Except if you read the article, Secureboot stops the attack!!!

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Anonymous Coward

Re: We told you so

How dare you read the article instead of immediately posting an anti-MS comment!

No The Register 100% Approved Linux Bigot™ badge for you!

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Anonymous Coward

Re: We told you so

While it may stop that particular nasty, if you think that Microsoft, with all the money they have and time they've had, were really concerned about stopping those nastys I'd have to say your wrong. Microsoft is far more concerned about stopping the usage of Linux on work and home computers. I use Linux Mint (Maya) and I can tell you that it works great, including with online (web delivered) games that my children, ages 5 and 7, enjoy. To recap - Linux works great, the OS doesn't get in your way and it's NOT Microsoft, hhhmmm, Microsoft must kill it. I wouldn't be surprised to learn that Microsoft and the UEFI knew about this long ago or even designed it into the software to shut out all other OSs.

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Re: We told you so

"I wouldn't be surprised to learn that Microsoft and the UEFI knew about this long ago or even designed it into the software to shut out all other OSs."

You have a demonstrated attack that threatens any installed OS (Ubuntu, Windows, BeOS, anything), a countermeasure released by a specifications foundation made up overwhelmingly by hardware manufacturers which protects against it and which can be (and is) used by multiple OS producers (MS, Red Hat, Ubuntu) and somehow this becomes an attempt by MS and "the UEFI" (what the BIOS replacement running on my motherboard?) to shut out all other OS's?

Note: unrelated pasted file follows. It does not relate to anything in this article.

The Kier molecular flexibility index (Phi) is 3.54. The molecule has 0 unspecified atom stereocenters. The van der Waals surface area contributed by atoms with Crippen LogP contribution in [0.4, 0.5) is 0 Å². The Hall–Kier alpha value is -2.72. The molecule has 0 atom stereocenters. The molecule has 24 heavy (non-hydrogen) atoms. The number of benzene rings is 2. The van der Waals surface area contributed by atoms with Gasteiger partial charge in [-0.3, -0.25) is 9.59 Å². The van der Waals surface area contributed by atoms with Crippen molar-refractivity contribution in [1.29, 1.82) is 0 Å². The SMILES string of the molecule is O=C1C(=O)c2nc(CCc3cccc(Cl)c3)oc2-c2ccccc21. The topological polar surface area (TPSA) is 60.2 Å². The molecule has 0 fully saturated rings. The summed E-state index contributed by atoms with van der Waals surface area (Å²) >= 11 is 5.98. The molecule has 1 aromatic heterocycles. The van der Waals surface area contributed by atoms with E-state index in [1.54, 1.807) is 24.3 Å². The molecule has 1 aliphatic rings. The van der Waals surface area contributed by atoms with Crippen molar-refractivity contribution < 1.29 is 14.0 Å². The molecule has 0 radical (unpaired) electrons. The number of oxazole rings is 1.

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Anonymous Coward

@h4rm0ny - Re: We told you so

Yep, it's a blatant attempt to shut out any unauthorized (by MS) OS. You want the proof ? All those hardware manufacturers under the visionary lead of Microsoft "wink wink" forgot to allow more than one encryption key so Microsoft is the only one who can decide what OS will run on a secure booted hardware.

Oh, and please stop mentioning RedHat and Ubuntu, their OS will run only if their boot loader is signed by Microsoft. As for computer OEMs neutrality, don't bother explaining it.

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Flame

still vulnerable to the old attacks if the SecureBoot technology is not turned on by default

So turn it on by default then.

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Re: still vulnerable to the old attacks if the SecureBoot technology is not turned on by default

Which is exactly what Microsoft require for certification and exactly what the Linux fanboys have been complaining about, saying it has no value.

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Anonymous Coward

Re: still vulnerable to the old attacks if the SecureBoot technology is not turned on by default

But if it's turned on by default that means that MS are anti-foss and want to kill every other OS, it's nothing to do with security, just market domination, etc. etc. etc.

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Re: still vulnerable to the old attacks if the SecureBoot technology is not turned on by default

Thing is, unlike on tablets, turning it on by default wouldn't be so big a deal...so long as you still have access to the ON/OFF switch!

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Boffin

Re: still vulnerable to the old attacks if the SecureBoot technology is not turned on by default

Which is exactly what Microsoft require for certification and exactly what the Linux fanboys have been complaining about, saying it has no value.

No, what the Linux ... er ... supporters have been saying (more or less) is that a system that can only boot Windows has no value (to them).